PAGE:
Foreign Giving

Offers of Aid Immediate, but U.S. Approval Delayed for Days

Members of the Salvadoran special forces prepare radio equipment for transport to New Orleans to help in recovery efforts after Hurricane Katrina.
Members of the Salvadoran special forces prepare radio equipment for transport to New Orleans to help in recovery efforts after Hurricane Katrina. (By Luis Romero -- Associated Press)
By Elizabeth Williamson
Washington Post Staff Writer
Wednesday, September 7, 2005

Offers of foreign aid worth tens of millions of dollars -- including a Swedish water purification system, a German cellular telephone network and two Canadian rescue ships -- have been delayed for days awaiting review by backlogged federal agencies, according to European diplomats and information collected by the State Department.

Since Hurricane Katrina, more than 90 countries and international organizations offered to assist in recovery efforts for the flood-stricken region, but nearly all endeavors remained mired yesterday in bureaucratic entanglements, in most cases, at the Federal Emergency Management Agency.

In Germany, a massive telecommunication system and two technicians await the green light to fly to Louisiana, after its donors spent four days searching for someone willing to accept the gift.

"FEMA? That was a lost case," said Mirit Hemy, an executive with the Netherlands-based New Skies Satellite who made the phone calls. "We got zero help, and we lost one week trying to get hold of them."

In Sweden, a transport plane loaded with a water purification system and a cellular network has been ready to take off for four days, while Swedish officials wait for flight clearance. Nearly a week after they were offered, four Canadian rescue vessels and two helicopters have been accepted but probably won't arrive from Halifax, Nova Scotia, until Saturday. The Canadians' offer of search-and-rescue divers has so far gone begging.

Matching offers of aid -- from Panamanian bananas to British engineers -- with needs in the devastated region is a laborious process in a disaster whose scope is unheard of in recent U.S. history, especially for a country more accustomed to giving than receiving aid.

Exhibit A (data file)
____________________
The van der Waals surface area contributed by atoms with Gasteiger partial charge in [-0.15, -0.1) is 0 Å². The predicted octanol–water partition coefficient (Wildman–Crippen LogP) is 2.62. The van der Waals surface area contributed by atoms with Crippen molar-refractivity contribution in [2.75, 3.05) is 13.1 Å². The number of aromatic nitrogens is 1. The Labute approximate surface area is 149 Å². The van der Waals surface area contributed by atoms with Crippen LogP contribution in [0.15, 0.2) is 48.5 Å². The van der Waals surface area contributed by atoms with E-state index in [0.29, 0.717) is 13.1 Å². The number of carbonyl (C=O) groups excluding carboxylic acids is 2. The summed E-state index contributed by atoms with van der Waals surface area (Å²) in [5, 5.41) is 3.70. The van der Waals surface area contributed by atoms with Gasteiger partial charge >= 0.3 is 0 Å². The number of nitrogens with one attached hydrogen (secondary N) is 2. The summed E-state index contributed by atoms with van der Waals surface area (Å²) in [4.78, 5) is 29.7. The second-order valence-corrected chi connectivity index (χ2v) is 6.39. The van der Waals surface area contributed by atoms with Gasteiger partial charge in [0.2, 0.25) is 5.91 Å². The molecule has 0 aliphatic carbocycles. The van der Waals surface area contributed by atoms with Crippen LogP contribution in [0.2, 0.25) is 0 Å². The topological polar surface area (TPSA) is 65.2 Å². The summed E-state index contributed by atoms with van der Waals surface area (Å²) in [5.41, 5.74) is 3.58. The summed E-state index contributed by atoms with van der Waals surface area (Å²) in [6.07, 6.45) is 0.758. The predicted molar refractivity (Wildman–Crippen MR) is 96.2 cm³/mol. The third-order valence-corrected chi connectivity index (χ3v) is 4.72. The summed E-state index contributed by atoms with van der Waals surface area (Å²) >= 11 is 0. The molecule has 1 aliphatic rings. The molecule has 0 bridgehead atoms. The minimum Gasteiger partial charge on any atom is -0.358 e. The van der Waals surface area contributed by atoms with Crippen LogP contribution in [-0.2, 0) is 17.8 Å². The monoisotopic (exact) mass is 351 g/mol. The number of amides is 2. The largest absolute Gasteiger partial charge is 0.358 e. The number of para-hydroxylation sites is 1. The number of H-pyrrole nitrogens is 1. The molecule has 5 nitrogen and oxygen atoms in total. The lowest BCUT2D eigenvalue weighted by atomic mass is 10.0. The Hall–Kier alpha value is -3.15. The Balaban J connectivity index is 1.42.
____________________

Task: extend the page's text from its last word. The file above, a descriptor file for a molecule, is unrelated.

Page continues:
State Department spokesman Sean McCormack said yesterday that to his knowledge, all offers of foreign aid have been accepted and some have arrived, such as Air Canada's flights to relocate displaced people. But many others must be vetted by emergency relief specialists. "I think the experts will take a look at exactly what is needed now," he said.

FEMA spokeswoman Natalie Rule said the foreign complaints echo those from governors and officials "across the nation."

"There has been that common thought that because [offers of aid] are not tapped immediately, they're not prudently used," Rule said. "We are pulling everything into a centralized database. We are trying not to suck everything in all at once, whether we need it or not."

European diplomats said publicly that they understand the difficulty of coordinating such a massive recovery effort. In an open letter released yesterday, though, Ambassador John Bruton, head of the Delegation of the European Commission to the United States, wrote:

"Perhaps one of those lessons will be that rugged individualism is not always enough in such a crisis, particularly if an individual does not have the material and psychological means to escape the fury of a hurricane in time."

Soon after the flooding, the government of Sweden offered a C-130 Hercules transport plane, loaded with water purification equipment, and a cellular network donated by Ericsson.

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